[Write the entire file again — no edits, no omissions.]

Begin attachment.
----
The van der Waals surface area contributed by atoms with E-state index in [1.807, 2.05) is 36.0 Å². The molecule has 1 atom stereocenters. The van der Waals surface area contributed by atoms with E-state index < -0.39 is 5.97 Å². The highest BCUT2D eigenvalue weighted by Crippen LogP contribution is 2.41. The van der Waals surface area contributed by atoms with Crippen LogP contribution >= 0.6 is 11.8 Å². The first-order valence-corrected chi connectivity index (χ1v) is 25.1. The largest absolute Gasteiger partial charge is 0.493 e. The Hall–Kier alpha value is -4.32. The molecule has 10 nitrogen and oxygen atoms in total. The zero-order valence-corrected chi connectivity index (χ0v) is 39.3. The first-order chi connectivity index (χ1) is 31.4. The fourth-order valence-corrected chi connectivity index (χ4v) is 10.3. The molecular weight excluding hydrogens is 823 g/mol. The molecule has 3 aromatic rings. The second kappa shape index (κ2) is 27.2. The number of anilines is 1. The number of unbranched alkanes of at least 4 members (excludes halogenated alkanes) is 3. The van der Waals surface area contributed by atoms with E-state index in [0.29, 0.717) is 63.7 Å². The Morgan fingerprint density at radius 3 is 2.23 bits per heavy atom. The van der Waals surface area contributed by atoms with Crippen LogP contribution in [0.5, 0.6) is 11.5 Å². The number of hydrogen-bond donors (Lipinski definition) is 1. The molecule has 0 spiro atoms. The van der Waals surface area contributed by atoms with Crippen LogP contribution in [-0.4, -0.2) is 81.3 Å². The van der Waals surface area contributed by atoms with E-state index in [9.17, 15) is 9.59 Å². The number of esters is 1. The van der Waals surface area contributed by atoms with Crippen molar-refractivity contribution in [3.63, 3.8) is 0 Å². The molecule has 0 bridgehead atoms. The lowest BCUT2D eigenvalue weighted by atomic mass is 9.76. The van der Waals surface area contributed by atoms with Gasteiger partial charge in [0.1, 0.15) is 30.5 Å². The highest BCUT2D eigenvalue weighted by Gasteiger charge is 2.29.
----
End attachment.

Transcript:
The van der Waals surface area contributed by atoms with E-state index in [1.807, 2.05) is 36.0 Å². The molecule has 1 atom stereocenters. The van der Waals surface area contributed by atoms with E-state index < -0.39 is 5.97 Å². The highest BCUT2D eigenvalue weighted by Crippen LogP contribution is 2.41. The van der Waals surface area contributed by atoms with Crippen LogP contribution >= 0.6 is 11.8 Å². The first-order valence-corrected chi connectivity index (χ1v) is 25.1. The largest absolute Gasteiger partial charge is 0.493 e. The Hall–Kier alpha value is -4.32. The molecule has 10 nitrogen and oxygen atoms in total. The zero-order valence-corrected chi connectivity index (χ0v) is 39.3. The first-order chi connectivity index (χ1) is 31.4. The fourth-order valence-corrected chi connectivity index (χ4v) is 10.3. The molecular weight excluding hydrogens is 823 g/mol. The molecule has 3 aromatic rings. The second kappa shape index (κ2) is 27.2. The number of anilines is 1. The number of unbranched alkanes of at least 4 members (excludes halogenated alkanes) is 3. The van der Waals surface area contributed by atoms with E-state index in [0.29, 0.717) is 63.7 Å². The Morgan fingerprint density at radius 3 is 2.23 bits per heavy atom. The van der Waals surface area contributed by atoms with Crippen LogP contribution in [0.5, 0.6) is 11.5 Å². The number of hydrogen-bond donors (Lipinski definition) is 1. The molecule has 0 spiro atoms. The van der Waals surface area contributed by atoms with Crippen LogP contribution in [-0.4, -0.2) is 81.3 Å². The van der Waals surface area contributed by atoms with E-state index in [9.17, 15) is 9.59 Å². The number of esters is 1. The van der Waals surface area contributed by atoms with Crippen molar-refractivity contribution in [3.63, 3.8) is 0 Å². The molecule has 0 bridgehead atoms. The lowest BCUT2D eigenvalue weighted by atomic mass is 9.76. The van der Waals surface area contributed by atoms with Gasteiger partial charge in [0.1, 0.15) is 30.5 Å². The highest BCUT2D eigenvalue weighted by Gasteiger charge is 2.29.